By Alex Distefano
By Scott Snowden
By Anna Merlan
By Steve Almond
By Jena Ardell
By Jon Campbell
By Alan Scherstuhl
By Tessa Stuart
Andy Pettitte's February 18 press conference was an afternoon of softball questions from a friendly home-crowd press. Sample: "If you had to do it all over again, how would you deal with the issue of HGH [human growth hormone]?" Answer: "If I could do it over, I probably wouldn't do it."
Then came a fastball down the middle: "Have you heard from Major League Baseball, and do you have any idea that you might get suspended?" Pettitte took a half-swing: "I have not heard from Major League Baseball, and I don't think I'll be suspended."
So far, the media have taken that response with their bats on their shoulders.
It's a good question: Why hasn't Andy Pettitte heard from MLB, and why hasn't there been talk of a suspension? In his deposition to the House Committee on Oversight and Reform, Pettitte admitted that his father injected him with HGH in 2004. (And surely the most bizarre single piece of evidence to emerge during the entire hearing process is that Pettitte's dad stuck a needle in his son's ass.) In admitting this, Pettitte was in effect also admitting that he had lied to the Mitchell Commission—and thus to Major League Baseball—about the extent of his drug use.
Moreover, Pettitte was admitting to a crime. Though HGH wasn't banned from baseball under the Basic Agreement existing at the time—it wouldn't be added to the list of prohibited substances until 2005—it was and remains illegal unless prescribed for one of three rare diseases. Pettitte has clarified that he used HGH without a prescription. This means that he has admitted to the illegal use of HGH not once but twice, in 2002 and 2004. So where are MLB, the FDA, and the FBI?
It's easy to see who doesn't want to have this issue delved into: Pettitte, who stands to lose a one-year, $16 million contract with the Yankees, and the Yankees themselves. Having been snookered by Omar Minaya and the Mets in the Johan Santana deal, the pitching-hungry Yankees are desperate to hold onto Pettitte, the only capable left-hander on the staff. And there are other parties anxious for closure on the Pettitte story, namely commissioner Bud Selig and Major League Baseball.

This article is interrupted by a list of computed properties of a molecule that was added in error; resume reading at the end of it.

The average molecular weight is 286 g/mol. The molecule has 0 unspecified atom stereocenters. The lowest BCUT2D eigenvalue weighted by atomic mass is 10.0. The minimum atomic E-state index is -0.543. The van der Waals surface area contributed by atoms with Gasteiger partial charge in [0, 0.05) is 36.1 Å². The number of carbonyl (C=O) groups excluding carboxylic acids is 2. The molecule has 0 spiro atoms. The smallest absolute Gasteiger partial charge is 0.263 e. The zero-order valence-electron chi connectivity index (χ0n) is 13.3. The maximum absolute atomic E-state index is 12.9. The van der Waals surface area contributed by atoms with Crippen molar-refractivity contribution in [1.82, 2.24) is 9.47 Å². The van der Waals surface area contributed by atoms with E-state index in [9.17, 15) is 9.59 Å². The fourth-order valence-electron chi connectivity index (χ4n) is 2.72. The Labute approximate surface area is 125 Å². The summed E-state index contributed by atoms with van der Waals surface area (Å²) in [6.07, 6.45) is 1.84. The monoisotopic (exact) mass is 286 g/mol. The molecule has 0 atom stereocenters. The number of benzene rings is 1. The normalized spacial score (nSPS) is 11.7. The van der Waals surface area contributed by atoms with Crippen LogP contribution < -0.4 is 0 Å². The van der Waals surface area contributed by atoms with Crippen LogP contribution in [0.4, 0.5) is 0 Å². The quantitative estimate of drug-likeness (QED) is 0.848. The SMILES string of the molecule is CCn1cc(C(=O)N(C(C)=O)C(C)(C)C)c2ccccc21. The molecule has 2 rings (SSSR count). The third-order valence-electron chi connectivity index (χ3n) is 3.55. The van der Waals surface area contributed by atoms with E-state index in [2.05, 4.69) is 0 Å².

As everyone noticed, the February 13 Congressional hearings quickly broke down along partisan lines, with the Republicans, almost to a man and woman, backing Clemens's credibility while the Democrats tried to undermine him. This is because those partisan lines had been drawn well before the hearings began. Selig, determined to preserve MLB's exemption from antitrust laws—and thus its status as a self-governing body—needed what appeared to be solid evidence that baseball was dealing with its drug problem. Congress, anxious to get away from questions about the war, immigration, and the recession, welcomed the distraction. Selig's genius was in putting a former Democratic senator, George Mitchell, in charge of the league's investigation. Senator Mitchell is a close friend of Representative Henry Waxman, chairman of the Committee on Oversight and Reform, who was adamant, as anyone could see, about protecting Mitchell's reputation.
Unless it fingered a superstar, the Mitchell Report would be punchless, and it was obvious that it would take more than the word of Brian McNamee—a former cop turned steroid dealer—to nail Clemens. Or as ESPN's astute legal analyst Roger Cossack put it, in a summation largely ignored by the New York media (and, for that matter, by Cossack's colleagues at ESPN): "If you take out Andy Pettitte, is there any reason here you would believe McNamee any more than you would believe Clemens? McNamee has been shown to be a guy who lies for convenience. He lied when he first started talking to the Mitchell Commission . . . . Clemens has his own problems . . . . Obviously, his biggest problem is Andy Pettitte."
When the Mitchell Report revealed that McNamee said he injected Pettitte with HGH in 2002, Pettitte was reviled as a cheat and a liar. In a short time, he was transformed into a sympathetic figure (despite withholding information on further HGH use) for one reason: He was the tool that could be used to get Roger Clemens.
That Pettitte would not appear as a witness at the February 13 public hearing wasn't known until just before midnight on Monday, February 11. The next morning, most headlines read like ESPN.com's "Pettitte's Affidavit Supports McNamee's Version of Events." This, it seemed, was damning—irrefutable proof that Clemens had lied in his own deposition to the committee (not to mention to Mike Wallace on 60 Minutes). It was speculated that the reason that Pettitte would not be appearing in person was that he didn't want to hurt and embarrass his close friend and former teammate—an explanation highly favorable to Mitchell and Waxman, as well as to Pettitte's reputation.
Another version of Pettitte's reasons to skip the hearing appeared in numerous stories that also appeared on February 12: As ESPN's T.J. Quinn reported, sources had told him that "Pettitte was not a good witness when he appeared before Congressional lawyers during sworn deposition . . . . Pettitte often contradicted himself, so the committee agreed to his request not to appear before the committee." If that's true, one must wonder if Waxman wasn't relieved that Pettitte wouldn't be grilled in person about the vague and often contradictory statements in his deposition. If so, Roger Clemens, whether innocent or guilty, was denied the fundamental right of facing his accuser.